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NEWS | May 14, 2013

Dimensions of wellness: Spiritual fitness

By Airman 1st Class Victoria H. Taylor 633rd Air Base Wing

Editors note: This story is a part of a series about the different aspects of wellness.

Wellness is a demeanor. By its nature, it moves us toward a more proactive, responsible and healthy existence. Every decision we make, thought we think and attitude or belief we hold fits into the framework of four different concepts: spiritual, physical, social and mental wellness.

The idea of spiritual fitness involves strengthening a set of principles, values or beliefs that give meaning and purpose to a person's life. Because of the unique challenges that come with a military lifestyle, spiritual wellness is critical to a Service member's readiness.

The military stresses the importance of spiritual wellness because it enhances Service members' performance, allowing them to become more resilient and better equipped to deal with the rigors of military life.

Spiritual fitness is essential to an individual's resiliency, according to Chaplain (Maj.) James F. Richey, 633rd Air Base Wing deputy wing chaplain.

"The spiritual aspect really affects every part of your life," he said. "If you are spiritually sick or unwell, something is not right in your life."

Being spiritually fit can be attained through adhering to a set of ethics and morals, said Richey.

According to the National Wellness Institute, a person will know they're becoming spiritually fit when their actions become more consistent with their beliefs and values, resulting in a "world view."

"A Service member who is spiritually fit is free from guilt, understands death and has meaning in their life," said Richey. "I would suggest to every Airman to find their meaning in life."

Although many Service members find meaning through the practice of organized religion, spiritual fitness encompasses much more.

For Master Sgt. Brian Potvin, Air Combat Command advanced communications manager, spiritual fitness isn't about religion, but finding practices or routines which help to deal with stress.

"Spiritual fitness could mean transcendental meditation, or focusing on a connection with nature," said Potvin. "For me, the bottom line is all about the ability to overcome stressful situations or bad times, and being able to focus my attention on mission accomplishment."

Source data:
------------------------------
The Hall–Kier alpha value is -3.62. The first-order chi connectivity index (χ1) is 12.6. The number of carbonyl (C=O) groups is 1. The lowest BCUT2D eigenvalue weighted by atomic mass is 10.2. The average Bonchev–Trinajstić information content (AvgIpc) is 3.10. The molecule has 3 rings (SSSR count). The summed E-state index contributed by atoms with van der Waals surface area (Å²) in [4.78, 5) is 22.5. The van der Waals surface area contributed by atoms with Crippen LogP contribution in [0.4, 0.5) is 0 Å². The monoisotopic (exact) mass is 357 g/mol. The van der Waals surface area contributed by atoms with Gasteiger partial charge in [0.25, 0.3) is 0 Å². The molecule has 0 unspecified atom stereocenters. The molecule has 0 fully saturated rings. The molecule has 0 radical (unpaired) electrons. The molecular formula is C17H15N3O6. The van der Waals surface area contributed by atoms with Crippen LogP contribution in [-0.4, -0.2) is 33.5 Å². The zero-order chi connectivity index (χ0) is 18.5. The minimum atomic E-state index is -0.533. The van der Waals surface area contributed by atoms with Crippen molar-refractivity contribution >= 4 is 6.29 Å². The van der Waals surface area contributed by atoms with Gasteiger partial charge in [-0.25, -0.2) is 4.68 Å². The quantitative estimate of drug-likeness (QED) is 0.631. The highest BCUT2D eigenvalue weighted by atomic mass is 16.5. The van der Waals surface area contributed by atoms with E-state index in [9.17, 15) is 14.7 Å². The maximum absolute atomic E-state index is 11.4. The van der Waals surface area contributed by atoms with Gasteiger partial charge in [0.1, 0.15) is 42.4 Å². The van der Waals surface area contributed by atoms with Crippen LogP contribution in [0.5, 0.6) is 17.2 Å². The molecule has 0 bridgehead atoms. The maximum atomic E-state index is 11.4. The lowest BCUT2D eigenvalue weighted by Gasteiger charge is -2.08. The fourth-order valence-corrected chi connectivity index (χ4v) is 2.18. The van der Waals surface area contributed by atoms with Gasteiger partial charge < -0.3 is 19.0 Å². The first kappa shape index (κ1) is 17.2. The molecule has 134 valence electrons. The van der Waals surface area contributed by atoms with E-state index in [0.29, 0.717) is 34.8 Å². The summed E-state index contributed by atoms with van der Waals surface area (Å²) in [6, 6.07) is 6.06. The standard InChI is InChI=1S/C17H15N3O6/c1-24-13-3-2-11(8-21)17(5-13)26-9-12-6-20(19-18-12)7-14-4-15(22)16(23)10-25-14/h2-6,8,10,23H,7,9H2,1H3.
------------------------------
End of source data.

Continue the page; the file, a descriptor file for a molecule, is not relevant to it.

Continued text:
Without being affiliated to a particular religion or a set of religious beliefs, Potvin practices mind-over-body exercises, ensures his family is cared for and treats others with respect.

Yoga, tai-chi or even meditation is also a great way for all people to stay spiritually fit. For Susan Hammock, Shellbank Fitness Center volunteer yoga instructor, incorporating common practices encourage a healthier spiritual stamina, allowing her to focus on her family.

"I'm a mother of three, and I know when I raise my tone with them, I need to go to yoga class," said Hammock. "I believe the physical part is extremely beneficial to your spiritual wellness.

"I [also] believe that meditation is extremely beneficial," she continued. "Even just ten minutes every morning can set the mood for the day. Getting unplugged from the outside world and just thinking about what you're grateful for sets off so many endorphins."

For Richey, whether through organized religion or other approaches, spiritual wellness is put very simply.

"You gain strength from people who have strength," he said. "When you're weak, you need people to be there to help you."

Having a lifestyle rich in wellness helps to move to a more resilient, purposeful and healthy existence as Service members, which then leads to a mission-ready force.

There are many methods of learning about and practicing spiritual fitness on JBLE:
Langley Chapel: (757) 764-3326
Fort Eustis Chapel: (757) 878-1316
Shellbank Fitness Center: (757) 225-8160
Air Combat Command Fitness Center: (757) 759-1896
McClellan Fitness Center: (757) 878-5556
Anderson Field House: (757) 878-2328

Or visit:
www.csf2.army.mil
www.amc.af.mil/caf